Usage of CCTV
The lack of clear outline and a standard on the employ of CCTV and the targeted population is a major setback of CCTV technology. Clarifications on the uses of CCTV have been made by Muller and Boos (2004). They found that CCTV is generally used for registering evidence, conduct control, flow control, access control and the planning of deployment based on their study.
Targeted Individuals or groups of CCTV
Norris and Armstrong (1999) created eight categories of suspicion targeted by video surveillance operators in terms of selection of targeted individuals or groups. Categories of suspicion that included are protection, which infers monitoring a vulnerable person (single women, children); category, which is a suspicion based on personal characteristics; location, that is based on person's location; behavior suspicion, which is based on recognizing abnormal behavior; personalized, which suggests prior knowledge of the person; transmitted, that refers to a suspicion based on an outside source; routine, which is based on a set surveillance path; and voyeuristic or for entertainment purposes.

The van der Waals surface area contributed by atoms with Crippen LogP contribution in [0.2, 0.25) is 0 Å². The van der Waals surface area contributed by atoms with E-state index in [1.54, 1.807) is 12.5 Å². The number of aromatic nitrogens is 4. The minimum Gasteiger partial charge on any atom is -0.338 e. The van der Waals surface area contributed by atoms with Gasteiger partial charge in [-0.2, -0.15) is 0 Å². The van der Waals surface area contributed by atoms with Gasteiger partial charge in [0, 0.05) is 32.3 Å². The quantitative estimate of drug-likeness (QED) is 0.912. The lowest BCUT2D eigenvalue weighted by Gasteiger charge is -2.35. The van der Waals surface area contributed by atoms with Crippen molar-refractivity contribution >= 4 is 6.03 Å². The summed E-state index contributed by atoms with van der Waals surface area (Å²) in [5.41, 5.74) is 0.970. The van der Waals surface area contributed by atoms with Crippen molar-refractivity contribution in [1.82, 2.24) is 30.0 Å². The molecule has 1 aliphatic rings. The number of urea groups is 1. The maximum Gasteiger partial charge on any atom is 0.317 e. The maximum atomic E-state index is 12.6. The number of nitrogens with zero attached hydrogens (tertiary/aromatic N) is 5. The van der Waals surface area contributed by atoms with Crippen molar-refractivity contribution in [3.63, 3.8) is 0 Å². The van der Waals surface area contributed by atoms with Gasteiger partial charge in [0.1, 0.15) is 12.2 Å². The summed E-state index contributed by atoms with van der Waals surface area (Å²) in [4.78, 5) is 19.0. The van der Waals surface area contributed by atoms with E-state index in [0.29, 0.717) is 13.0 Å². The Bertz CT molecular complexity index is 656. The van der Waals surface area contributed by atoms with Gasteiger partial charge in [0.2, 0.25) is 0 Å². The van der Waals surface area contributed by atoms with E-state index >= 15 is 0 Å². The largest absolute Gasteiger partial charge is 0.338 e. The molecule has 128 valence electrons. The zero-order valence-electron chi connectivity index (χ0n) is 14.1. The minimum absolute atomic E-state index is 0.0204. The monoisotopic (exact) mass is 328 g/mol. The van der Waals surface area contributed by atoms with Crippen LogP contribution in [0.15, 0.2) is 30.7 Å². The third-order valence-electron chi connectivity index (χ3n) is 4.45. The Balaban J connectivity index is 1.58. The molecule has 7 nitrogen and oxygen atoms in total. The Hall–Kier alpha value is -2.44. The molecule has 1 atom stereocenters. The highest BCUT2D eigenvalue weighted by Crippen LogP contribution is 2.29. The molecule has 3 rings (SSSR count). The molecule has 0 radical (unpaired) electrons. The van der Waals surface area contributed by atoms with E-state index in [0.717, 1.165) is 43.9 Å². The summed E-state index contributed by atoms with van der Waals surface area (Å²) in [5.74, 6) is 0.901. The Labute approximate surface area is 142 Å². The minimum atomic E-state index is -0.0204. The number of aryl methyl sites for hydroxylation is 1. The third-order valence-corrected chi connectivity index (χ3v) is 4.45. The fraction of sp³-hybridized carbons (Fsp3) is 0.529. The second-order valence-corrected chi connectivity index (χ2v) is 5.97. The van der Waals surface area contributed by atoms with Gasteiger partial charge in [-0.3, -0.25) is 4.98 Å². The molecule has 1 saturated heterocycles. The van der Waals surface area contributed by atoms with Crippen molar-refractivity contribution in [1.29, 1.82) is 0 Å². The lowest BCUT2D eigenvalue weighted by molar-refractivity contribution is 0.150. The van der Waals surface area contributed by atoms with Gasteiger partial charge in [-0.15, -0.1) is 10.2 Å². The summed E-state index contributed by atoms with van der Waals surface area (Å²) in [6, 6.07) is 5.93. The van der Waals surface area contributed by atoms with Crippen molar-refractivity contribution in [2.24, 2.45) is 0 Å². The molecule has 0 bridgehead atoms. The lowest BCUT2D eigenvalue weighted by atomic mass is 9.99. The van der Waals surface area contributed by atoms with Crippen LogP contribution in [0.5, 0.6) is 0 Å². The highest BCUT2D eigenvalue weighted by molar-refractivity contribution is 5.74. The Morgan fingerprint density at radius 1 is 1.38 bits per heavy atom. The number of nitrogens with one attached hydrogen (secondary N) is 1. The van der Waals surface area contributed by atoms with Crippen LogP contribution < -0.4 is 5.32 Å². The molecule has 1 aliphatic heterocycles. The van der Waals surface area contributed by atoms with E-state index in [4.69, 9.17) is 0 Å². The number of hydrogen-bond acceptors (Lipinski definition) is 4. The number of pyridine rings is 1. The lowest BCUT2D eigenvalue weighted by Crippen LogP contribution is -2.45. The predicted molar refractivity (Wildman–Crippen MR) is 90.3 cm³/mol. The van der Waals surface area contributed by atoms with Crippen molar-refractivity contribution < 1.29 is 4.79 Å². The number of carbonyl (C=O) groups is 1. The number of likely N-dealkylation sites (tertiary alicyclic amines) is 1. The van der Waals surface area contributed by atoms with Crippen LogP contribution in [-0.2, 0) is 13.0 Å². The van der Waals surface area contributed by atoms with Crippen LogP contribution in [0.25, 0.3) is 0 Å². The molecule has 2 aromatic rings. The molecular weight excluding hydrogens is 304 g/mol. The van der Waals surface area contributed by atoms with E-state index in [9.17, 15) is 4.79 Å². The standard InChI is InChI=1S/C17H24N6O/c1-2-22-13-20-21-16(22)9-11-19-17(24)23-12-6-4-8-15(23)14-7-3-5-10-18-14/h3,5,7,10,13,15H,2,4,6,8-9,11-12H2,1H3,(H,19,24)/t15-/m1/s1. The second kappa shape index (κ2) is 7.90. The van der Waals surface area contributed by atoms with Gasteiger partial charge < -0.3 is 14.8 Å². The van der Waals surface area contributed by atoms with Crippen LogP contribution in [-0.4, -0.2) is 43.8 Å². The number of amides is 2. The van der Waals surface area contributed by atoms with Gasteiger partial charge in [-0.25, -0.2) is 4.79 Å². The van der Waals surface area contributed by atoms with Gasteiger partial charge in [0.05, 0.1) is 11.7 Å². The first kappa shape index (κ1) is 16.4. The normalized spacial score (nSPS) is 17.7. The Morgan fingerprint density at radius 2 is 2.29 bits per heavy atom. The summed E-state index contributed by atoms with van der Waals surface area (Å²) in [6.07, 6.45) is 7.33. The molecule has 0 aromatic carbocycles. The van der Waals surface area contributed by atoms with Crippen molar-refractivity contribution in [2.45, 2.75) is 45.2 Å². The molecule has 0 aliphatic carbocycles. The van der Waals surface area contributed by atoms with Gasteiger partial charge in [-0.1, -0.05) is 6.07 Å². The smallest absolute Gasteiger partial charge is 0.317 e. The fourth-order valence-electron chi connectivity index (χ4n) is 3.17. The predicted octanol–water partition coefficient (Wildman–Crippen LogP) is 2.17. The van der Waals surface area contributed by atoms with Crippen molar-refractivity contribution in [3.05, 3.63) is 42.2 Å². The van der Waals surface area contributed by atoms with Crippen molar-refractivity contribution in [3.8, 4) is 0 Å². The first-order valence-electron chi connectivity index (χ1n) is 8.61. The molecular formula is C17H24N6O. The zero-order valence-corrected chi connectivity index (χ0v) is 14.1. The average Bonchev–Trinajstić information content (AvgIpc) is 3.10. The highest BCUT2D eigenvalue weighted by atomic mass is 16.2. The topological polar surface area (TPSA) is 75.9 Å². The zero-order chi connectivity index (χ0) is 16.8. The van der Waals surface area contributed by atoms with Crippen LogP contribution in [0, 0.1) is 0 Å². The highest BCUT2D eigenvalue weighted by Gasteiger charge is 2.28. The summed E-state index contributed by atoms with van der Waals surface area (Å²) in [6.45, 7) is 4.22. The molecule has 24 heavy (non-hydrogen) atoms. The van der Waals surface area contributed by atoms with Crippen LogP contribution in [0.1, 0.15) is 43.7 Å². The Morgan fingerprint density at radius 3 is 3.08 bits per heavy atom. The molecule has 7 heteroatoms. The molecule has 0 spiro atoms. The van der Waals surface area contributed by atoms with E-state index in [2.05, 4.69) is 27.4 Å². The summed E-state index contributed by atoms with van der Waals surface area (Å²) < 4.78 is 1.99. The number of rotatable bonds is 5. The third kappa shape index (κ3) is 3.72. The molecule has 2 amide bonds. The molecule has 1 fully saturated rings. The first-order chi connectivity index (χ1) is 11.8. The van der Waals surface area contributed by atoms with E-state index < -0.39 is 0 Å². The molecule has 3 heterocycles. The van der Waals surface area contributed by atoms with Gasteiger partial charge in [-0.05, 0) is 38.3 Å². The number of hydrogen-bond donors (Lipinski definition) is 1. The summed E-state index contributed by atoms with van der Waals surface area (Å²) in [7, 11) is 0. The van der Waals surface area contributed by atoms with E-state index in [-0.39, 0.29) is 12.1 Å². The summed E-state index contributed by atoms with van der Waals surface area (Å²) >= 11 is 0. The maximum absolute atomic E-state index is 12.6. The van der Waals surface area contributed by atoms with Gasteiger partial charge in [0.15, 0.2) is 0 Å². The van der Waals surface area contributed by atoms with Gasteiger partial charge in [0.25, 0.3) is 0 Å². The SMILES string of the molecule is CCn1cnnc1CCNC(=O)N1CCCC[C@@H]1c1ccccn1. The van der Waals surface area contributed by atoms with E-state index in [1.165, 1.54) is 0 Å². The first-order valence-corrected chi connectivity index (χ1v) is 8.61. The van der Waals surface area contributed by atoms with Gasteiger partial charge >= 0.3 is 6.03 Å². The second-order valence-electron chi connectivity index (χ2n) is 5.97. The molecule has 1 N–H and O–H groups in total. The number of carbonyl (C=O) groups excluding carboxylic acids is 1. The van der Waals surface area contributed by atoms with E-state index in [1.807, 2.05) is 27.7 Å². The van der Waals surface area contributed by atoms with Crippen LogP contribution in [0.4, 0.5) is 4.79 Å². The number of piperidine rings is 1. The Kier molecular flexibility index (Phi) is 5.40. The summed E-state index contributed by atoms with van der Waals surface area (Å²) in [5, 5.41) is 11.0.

CCTV as effective safety tool for crime solving/prevention